Lawyers and Forgiveness

The lawyer, Thurman W. Arnold III, is in the business of resolving conflict. He is well aware of the mayhem that conflict causes as he states on this blog: “We live in what seems to be an increasingly mad and insane world. The conflict cycles that resentment spawns are evident, in the extreme, by the headlines of each day’s newspaper.”

What I admire about him is this: In the context of divorce, he would prefer that couples resolve their differences through forgiveness than to separate through divorce. If you think about it, he is losing money by doing that. After all, if all couples reconciled, he would never have any lawyer’s business. If we follow the logic of it, he would be out of a job. And yet, this does not concern him. He would prefer that the truth of marriage be played out in the hearts and minds of the married than that resentments be played out in the courts.

On the website, Laywers.com, there is a fascinating essay defending the use of forgiveness in both civil and criminal issues. In civil matters, private parties are in disagreement. The website poses and answers an important question: “Can you forgive? Of course. Just because you suffered some type of injury or damage doesn’t mean you have to file a lawsuit. In fact, sometimes it may not be a good idea to file one.”

But what about criminal matters, where a love-one was murdered, for example? Does forgiveness have a place here? The writer at Lawyers.com sees a place for forgiveness even here: “For instance, prosecutors can choose whether or not to file criminal charges against someone. They’re not required to bring everyone accused of a crime to trial. This is called prosecutorial discretion. For example, a wife who killed her physically abusive husband technically may have committed manslaughter, but the circumstances of the case may make a prosecutor choose not to charge her with the crime.”

Our own website here shows many instances in which a victim of a crime forgives. See, for example, this story in which a woman forgives a man who killed her mother. In forgiving, she has an opportunity to reduce toxic anger, that may remain regardless of a legal decision because no legal decision is likely to eliminate the inner pain to the degree that forgiveness does.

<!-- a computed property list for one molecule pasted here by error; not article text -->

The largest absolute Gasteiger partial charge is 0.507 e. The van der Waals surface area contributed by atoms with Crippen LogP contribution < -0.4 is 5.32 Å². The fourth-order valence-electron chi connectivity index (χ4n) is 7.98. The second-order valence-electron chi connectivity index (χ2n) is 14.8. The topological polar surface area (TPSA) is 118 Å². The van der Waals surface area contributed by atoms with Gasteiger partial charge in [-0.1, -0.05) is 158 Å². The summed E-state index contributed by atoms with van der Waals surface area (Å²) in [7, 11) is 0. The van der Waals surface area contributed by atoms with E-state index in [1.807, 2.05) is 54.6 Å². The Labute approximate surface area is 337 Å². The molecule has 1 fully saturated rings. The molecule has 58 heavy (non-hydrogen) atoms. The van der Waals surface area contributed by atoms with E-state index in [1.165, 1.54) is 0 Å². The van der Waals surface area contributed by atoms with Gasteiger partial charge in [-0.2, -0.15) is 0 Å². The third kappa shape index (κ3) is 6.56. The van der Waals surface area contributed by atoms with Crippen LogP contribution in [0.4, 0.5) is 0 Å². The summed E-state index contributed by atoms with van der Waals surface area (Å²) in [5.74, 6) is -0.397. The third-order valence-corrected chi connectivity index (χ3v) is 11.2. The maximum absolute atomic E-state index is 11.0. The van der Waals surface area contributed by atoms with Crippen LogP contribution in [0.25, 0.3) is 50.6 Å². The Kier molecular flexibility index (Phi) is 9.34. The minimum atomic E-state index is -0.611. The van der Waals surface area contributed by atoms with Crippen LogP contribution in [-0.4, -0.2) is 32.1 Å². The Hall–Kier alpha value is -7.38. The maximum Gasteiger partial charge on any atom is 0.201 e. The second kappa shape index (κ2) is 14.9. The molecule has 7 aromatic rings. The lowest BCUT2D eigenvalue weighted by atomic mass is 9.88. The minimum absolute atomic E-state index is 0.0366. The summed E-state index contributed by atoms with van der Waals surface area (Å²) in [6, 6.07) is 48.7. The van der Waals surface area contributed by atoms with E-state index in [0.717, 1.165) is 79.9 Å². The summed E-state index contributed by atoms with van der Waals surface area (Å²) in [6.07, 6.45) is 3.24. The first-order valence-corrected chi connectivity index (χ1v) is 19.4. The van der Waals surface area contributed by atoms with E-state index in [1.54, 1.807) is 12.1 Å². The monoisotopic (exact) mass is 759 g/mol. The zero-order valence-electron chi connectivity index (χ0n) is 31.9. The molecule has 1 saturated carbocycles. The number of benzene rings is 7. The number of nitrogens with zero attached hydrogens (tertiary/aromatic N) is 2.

Our hats are off to these highly principled lawyers, who put the principles of forgiveness and healing above their own self-interests.

R.E.

Defendants Asking for Forgiveness: Love or Self-Interest and How Can One Tell?

Each day, I examine the news stories on-line, looking for forgiveness themes. Over the past few months I have been surprised by the number of stories in which a defendant, not yet judged or sentenced, in a court of law asks a victim or the victim’s family members to forgive him.

It has me wondering. To what extent is the request for forgiveness coming from the heart or from a calculating head? And, how can one tell the difference? A psychiatrist, Dr. Hunter, in an early journal article (the late 1970’s) on the psychology of forgiveness said that insincere forgiving has a certain smug-like quality to it. Perhaps the request for forgiveness, when insincere, has a similar quality to it.

But, again, how can one discern that in the context of a courtroom with all of its formality? Perhaps one way to tell is to ask those receiving the request. Do they see sincerity or do they see this as a way to try softening judge or jury for a lighter sentence? At the same time, victims or a victim’s family members, when blinded by anger, may not be able to accurately judge a sincere request for forgiveness, especially when feeling particularly unforgiving.

Should judges and juries take sincere requests to be forgiven seriously, so that the sentence is altered because of this?

It is all quite new to me and so I am asking rather than explaining.

R.E.